Monday, 2 November 2009

CMB1005/7 BGM1001: Deriving Lineweaver-Burk Reciprocal Plot from Michaelis Menten Equation II

OK, well, here is another way Deriving Lineweaver-Burk Reciprocal Plot from Michaelis Menten Equation, this time starting from a different point (the other approach is here)...

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The enzymatic reaction can be viewed as:


Enzymes equation


Where E = enzyme; S = substrate; ES = Enzyme substrate complex; and P = product

The Michaelis-Menton Equation given in your lectures describing the reaction is:


Eq2 2 1


Where v = rate (initial velocity); Vmax = maximum velocity (100% of enzyme catalytic sites occupied); Km = Michaelis constant (concentration of substrate to achieve half Vmax); S = substrate concentration

In the lab we can change the substrate concentration (S) in a reaction and measure the rate (v). As you know, a plot of substrate concentration (S) against rate (v; initial velocity) gives a curve, which plateaus at Vmax, with Km the concentration at half-Vmax:


Substrate concentration against rate


Plot of Substrate Concentration against Initial Velocity (rate)

The direct measurement for Vmax can never be achieved in the lab as the concentration of the substrate needed would never be reached. Also, in the lab we would use a computer to calculate the values, and determine Vmax, and Km. However, you should be able to calculate Vmax, and Km yourself, just so you know the computer is right, and it is possible calculate these values from experimental data by using a linear plot and an equation derived from the Michaelis-Menton Equation.

As you know, the equation for a straight line is:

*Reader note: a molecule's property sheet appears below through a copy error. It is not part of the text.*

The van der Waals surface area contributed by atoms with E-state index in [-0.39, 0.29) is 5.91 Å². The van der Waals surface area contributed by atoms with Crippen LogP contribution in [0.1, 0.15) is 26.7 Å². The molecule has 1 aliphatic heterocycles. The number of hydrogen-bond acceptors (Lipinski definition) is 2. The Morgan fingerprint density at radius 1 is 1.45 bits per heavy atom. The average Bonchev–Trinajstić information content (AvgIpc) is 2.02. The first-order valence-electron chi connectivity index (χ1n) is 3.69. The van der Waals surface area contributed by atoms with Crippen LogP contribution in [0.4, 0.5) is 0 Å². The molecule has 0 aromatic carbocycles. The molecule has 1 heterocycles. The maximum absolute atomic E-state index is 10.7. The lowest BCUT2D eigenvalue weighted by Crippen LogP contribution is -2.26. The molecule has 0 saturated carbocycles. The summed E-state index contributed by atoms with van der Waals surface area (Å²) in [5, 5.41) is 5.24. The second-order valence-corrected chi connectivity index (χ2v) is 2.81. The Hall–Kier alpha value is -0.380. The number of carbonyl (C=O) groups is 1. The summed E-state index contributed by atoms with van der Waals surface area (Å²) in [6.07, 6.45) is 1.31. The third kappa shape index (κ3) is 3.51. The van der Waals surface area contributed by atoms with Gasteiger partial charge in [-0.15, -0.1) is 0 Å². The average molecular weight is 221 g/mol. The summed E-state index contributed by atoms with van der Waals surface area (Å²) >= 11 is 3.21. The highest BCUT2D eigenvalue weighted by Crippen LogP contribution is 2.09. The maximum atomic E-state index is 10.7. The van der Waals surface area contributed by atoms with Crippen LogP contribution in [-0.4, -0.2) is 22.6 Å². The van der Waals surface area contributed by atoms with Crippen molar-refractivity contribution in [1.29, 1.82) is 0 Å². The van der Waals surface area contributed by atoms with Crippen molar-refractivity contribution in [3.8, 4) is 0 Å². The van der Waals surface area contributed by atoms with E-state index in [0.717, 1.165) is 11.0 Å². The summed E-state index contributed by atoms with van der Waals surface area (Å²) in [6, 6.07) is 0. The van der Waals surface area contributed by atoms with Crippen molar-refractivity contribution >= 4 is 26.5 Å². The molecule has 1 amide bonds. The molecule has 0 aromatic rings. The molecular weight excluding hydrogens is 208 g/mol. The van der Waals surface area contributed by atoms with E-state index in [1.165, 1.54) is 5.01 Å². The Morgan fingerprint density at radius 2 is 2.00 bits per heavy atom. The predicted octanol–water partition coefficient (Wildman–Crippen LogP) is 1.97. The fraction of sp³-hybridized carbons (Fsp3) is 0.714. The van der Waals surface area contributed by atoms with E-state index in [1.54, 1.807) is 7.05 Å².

Equation 1


Equation for a straight line, where m = the gradient and c = the intercept on the y-axis
So, the problem is, how do we get:


Eq2 1


to look like equation 1 so we can plot a straight line using the terms we can measure, i.e v and S? The answer is, we rearrange....

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The first thing we need to do is invert equation 2 to get:


Eq2 3


If you didn’t understand that ‘mathematical move’ consider this:

Equation 4


The above is true. That is, 2 over 1 = 2, 4 over 1 = 4 and 2 times 4 is 8. If I simply invert (flip) all the parts:


Equation 5


It is also true.

Equation 3 is getting closer to what we want as we now have 1/v and this is our y in equation 1. All we need to do now is ‘extract’ x (which is our substrate concentration) from equation 3.

So, we have:


Eq2 4


which is the same as:


Eq2 5

If you consider the following it is true:





we can ‘separate terms’ on this and express it in several other ways:


Equation 12

That is, once we find a ‘common’ element (in the above example 1/2, and in equation 5 1 over [S]Vmax) we rearrange, so:


Eq2 5


extracting 1 over [S]Vmax in equation 4 we get:


Eq2 6


multiplying through with 1 over [S]Vmax gives:


Eq2 7


As you can see in equation 6 we have two terms after the + that can cancel out, and our experimental variable (S) can be separated, so:

/div>
Eq2 8


so we get:


Eq2 9


If that bit of maths has lost you, consider this:


Equation 9


if you divide both sides by 2 it is still correct:


Equation 10


However, on the righthand side the two 2s can be cancelled to give:


Equation 10a


which is still correct.

Finally, separating out 1/[S] from 7 gives:


Eq2 10


Which when compare to equation 1:


Equation 19


It can be seen that:
  • y = 1/v
  • x = 1/[S]
  • c, the y intercept = 1/Vmax
  • m, the gradient = Km/Vmax
And, the intercept for the x axis, (i.e. when rate (y) = 0) is 1/-Km.

Hence, the final graph is:


Lbgraph


Blog Post Bonus: Download a PDF of this blog post for your class notes.
If you would like to test your skills at performing enzyme kinetics calculations then you might like to look at: Maths4Biosciences.com.